In 1961, if you wanted to see a sex therapist, you were out of luck -- the field did not even exist.
Today, however, sex therapy is a growing specialty with several thousand sex therapists in practice nationwide. Some 60 sex therapists practice in the Washington metropolitan area alone.
Yet the field still suffers from an important problem: Anyone can hang out a shingle and claim to be a sex therapist because neither the federal nor state governments license the practitioners of this field.
The American Association of Sex Educators, Counselors and Therapists and other organizations are working to solve this problem, but until they do, experts offer the following tips to find qualified and reputable sex therapists: Call a local medical school or university hospital for a referral, "if you really want to be safe," advises Dr. Helen S. Kaplan, director of the human sexuality program of New York Hospital. All medical schools are required to teach a course on sexuality. The people who teach these courses are generally knowledgeable about qualified sex therapists practicing in the area. Ask your family physician, obstetrician-gynecologist, urologist or psychotherapist for a referral. Friends and relatives who have successfully completed sex therapy can also be helpful in finding a sex therapist, provided that you -- and they -- feel comfortable discussing the subject.
Once you have the names of several sex therapists, it is important to interview them. Good sex therapists will encourage this practice.
In your evaluation, keep in mind how comfortable you feel with the person or team of therapists. The working relationship you develop is known as therapeutic alliance and is crucial to determining how successful the therapy will be.
The best results from sex therapy occur when both partners participate, experts say, since it is the relationship, not the individuals who are treated. But if you are single, or if your partner won't participate, most sex therapists will still offer treatment.
Experts also recommend that you: Pay attention to details. Are there diplomas and a state license on the wall? How about journals and books that would indicate that the therapist is keeping up with the field?Ask questions, especially about credentials. Good therapists expect questions about their background and educational degrees. Find out where the therapist trained and for how long. Ask how long the therapist has been practicing. What proportion of the therapist's practice is devoted to sex therapy? Does the therapist attend continuing education courses? Is the therapist a member in good standing of a professional organization, such as the Society for Therapy and Research, the American Psychological Association, the American Psychiatric Association or the National Association of Social Workers? Another plus: finding someone who is certified by a professional organization such as the American Association of Sex Educators, Counselors or Therapists. Discuss fees, health insurance coverage and general length of treatment. Sex therapy usually costs between $50 to $100 per hour session. Treatment is usually brief, ranging from a few weeks to about six months. At the Masters and Johnson Institute, sex therapy is conducted in a two-week intensive treatment that runs about $2,500 per couple. Masters- and-Johnson-trained sex therapists -- including the District-based Dr. Armando DeMoya and Dorothy Demoya -- also offer this intensive therapy. Many health insurance policies that pay for psychotherapy will also pay for sex therapy.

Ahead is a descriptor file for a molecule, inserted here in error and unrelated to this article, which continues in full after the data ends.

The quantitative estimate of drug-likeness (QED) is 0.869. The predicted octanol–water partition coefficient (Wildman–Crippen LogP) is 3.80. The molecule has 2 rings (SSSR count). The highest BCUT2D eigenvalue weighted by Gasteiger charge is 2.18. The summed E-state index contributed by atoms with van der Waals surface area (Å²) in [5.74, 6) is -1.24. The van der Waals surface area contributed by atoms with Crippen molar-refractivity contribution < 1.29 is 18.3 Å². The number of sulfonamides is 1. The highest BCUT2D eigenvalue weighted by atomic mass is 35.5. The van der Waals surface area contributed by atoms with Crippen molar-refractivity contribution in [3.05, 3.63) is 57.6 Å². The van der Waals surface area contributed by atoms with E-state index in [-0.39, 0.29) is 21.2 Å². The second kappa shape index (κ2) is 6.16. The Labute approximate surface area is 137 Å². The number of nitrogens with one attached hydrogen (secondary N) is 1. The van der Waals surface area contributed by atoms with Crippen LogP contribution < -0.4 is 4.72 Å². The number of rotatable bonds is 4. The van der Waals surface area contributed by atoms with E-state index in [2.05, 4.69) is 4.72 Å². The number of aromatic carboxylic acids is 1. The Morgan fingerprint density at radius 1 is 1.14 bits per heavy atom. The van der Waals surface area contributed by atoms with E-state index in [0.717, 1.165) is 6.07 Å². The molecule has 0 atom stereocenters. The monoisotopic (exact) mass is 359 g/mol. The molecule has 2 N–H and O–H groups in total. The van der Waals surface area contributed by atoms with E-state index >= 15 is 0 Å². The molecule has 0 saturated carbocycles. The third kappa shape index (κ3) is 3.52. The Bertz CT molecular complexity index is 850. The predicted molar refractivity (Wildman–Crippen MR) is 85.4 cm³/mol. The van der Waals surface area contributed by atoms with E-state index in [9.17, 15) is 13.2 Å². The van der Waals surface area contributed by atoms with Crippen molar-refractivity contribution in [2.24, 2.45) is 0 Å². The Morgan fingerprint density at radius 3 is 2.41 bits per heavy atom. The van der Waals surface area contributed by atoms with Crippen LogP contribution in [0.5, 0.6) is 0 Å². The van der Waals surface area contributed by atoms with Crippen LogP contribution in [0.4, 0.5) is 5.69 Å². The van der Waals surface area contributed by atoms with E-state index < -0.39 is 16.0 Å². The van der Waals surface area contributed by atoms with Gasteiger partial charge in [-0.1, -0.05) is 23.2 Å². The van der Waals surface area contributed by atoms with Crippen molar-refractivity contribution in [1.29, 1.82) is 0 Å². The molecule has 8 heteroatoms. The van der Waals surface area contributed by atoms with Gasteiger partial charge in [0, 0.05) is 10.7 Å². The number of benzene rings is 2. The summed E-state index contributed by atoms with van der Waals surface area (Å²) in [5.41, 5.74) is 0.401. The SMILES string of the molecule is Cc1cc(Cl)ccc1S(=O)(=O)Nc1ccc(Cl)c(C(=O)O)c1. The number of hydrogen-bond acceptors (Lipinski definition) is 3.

To determine how well your personality fits with the sex therapist -- or with any other psychotherapist -- Michigan psychologist Dr. Steven Charles Fisch suggests asking yourself: Did you feel that you and your partner were taken seriously and were treated with respect? Do your instincts tell you that this is a person you can trust -- one whose basic skill, experience and sensitivity are comforting? Did you feel the therapist was sincere and genuine in the way he or she related to you and to your partner? Did the therapist respond to your questions in a thoughtful and considerate manner?
Finally, remember that reputable sex therapists consider sex absolutely forbidden between therapist and patient.
If a sex therapist makes such a proposition, "run -- don't walk -- out of the office," advises Dr. William Masters, head of the Masters and Johnson Institute in St. Louis, who encourages reporting such people to the appropriate professional association and the police. "Any physical interaction between therapist and patient is not only unethical, but as far as I am concerned it is also statutory rape."